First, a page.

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Judging the Judges' Judgments

How will Obama's economic team influence the markets?

12:00 AM, May 1, 2009 • By IRWIN M. STELZER
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John Maynard Keynes once wrote that if you want to bet on which of several contestants would win a beauty contest, don't try to guess which girl is the prettiest. Instead, try to pick the girl that the judges will decide is the prettiest. So with the economy. We have to guess not only which green shoots, if any, are likely to grow into sturdy oaks, but what decision the judges--Federal Reserve Board chairman Ben Bernanke, Treasury Secretary Tim Geithner, and White House adviser Larry Summers, among others--will make about the durability of any emerging recovery. And what next steps they will recommend to the president.

White House and Fed officials are looking beyond the reported 6.1 percent drop in first quarter GDP from the last quarter of 2008--a year-over-year drop of 2.6 percent. They are digging into the component parts of the GDP total to see if they can sign on to the conclusion of economists at Goldman Sachs that the GDP report is "supportive of future growth despite the deep decline."

Here's the reason for that cheer. Consumption rose by 2.2 percent in the first quarter (although March was a bit weak) as consumers took $200 billion in tax refunds (up 30 percent over last year) and $100 billion in transfer payments to the malls. Still to come are a one-time $250 payment to all Social Security recipients, and the impact of the Making Work Pay tax credit, which will reduce taxes taken from pay checks of all workers other than "the rich" (workers earning more than $200,000 and families earning more than $250,000).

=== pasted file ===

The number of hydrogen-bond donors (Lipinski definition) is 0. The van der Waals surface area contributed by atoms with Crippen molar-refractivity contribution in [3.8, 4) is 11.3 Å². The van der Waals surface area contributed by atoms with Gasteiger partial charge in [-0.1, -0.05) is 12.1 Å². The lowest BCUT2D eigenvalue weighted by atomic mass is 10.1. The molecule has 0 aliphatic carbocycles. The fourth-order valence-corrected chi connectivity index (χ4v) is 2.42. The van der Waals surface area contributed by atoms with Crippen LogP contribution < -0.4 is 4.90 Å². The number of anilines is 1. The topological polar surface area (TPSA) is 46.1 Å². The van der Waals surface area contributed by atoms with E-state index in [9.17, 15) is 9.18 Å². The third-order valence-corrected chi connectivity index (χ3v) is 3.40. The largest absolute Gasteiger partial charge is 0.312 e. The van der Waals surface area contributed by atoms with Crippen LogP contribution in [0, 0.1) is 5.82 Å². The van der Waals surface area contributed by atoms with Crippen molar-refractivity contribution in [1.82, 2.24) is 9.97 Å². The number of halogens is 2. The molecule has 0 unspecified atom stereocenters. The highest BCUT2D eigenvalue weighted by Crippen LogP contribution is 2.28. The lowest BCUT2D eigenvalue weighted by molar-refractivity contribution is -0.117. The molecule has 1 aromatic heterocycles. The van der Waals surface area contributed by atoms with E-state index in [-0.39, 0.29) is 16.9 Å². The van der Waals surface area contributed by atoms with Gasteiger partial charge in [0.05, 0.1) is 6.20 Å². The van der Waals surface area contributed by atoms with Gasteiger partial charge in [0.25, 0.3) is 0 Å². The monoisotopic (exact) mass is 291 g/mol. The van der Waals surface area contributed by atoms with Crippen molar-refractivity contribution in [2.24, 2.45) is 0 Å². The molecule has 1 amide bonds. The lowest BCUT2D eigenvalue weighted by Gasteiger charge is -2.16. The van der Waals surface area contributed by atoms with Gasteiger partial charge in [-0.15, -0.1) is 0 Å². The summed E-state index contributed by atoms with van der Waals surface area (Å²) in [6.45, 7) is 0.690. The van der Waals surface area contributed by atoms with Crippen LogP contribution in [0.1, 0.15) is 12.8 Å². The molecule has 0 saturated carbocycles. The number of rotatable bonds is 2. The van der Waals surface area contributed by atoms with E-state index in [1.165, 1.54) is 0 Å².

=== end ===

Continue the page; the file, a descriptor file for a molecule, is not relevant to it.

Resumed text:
Remember: the consumption component of GDP is generally considered a lead indicator, or as the Goldman Sachs economists put it, "Stabilization of consumption normally leads an overall recovery." The increase in consumption might be a reflection of a jump in consumer confidence, which finally showed itself in the April report of The Conference Board, confirming earlier surveys by other institutions.

More important, because it is an indicator to which Larry Summers attaches considerable importance, inventories of unsold goods are down, which suggests that it won't be long before retailers and others have to re-stock, giving manufacturing a boost.

The outlook for investment in capital goods also seems to be brightening. Orders for such products designed to last more than three years--appliances and computers, for example--rose 4.3 percent in February and 1.5 percent in March (excluding volatile aircraft orders and defense spending), suggesting that we have at least reached the end of the precipitous declines of earlier months.

The GDP decline might also be less threatening than the headline '6.1 percent drop' suggests because it was driven in part by a surprising drop in spending by the federal government. Surprising because the Congress has approved the President's massive stimulus package, and late in the week his $3.5 trillion budget package--a gift to Barack Obama from Democrats in Congress eager to celebrate his first 100 days in office. It seems that the president's critics were right when they argued that the stimulus package was less designed to give the economy an immediate boost than to fund Obama's plans for greater government participation in the health care, energy and education sectors.

But the trickle of funds will soon increase, if not into a flood, then into a major flow of money into infrastructure and other projects--it has taken the states longer to get workers digging on their "shovel ready" projects than they predicted. Only two of sixteen states have agreed on how to spend all of the money they have been allocated for transportation infrastructure projects, and only three states have submitted applications for funds to enable them to avoid laying off firemen, teachers and cops. Some experts are saying that when the stimulus spending does begin to hit the streets, it will in the end freeze out private-sector spending and reduce long-term growth. But there seems little doubt that pumping $787 billion into the economy, along with other measures being taken by the Fed and the Treasury, will begin to boost the economy sooner rather than later.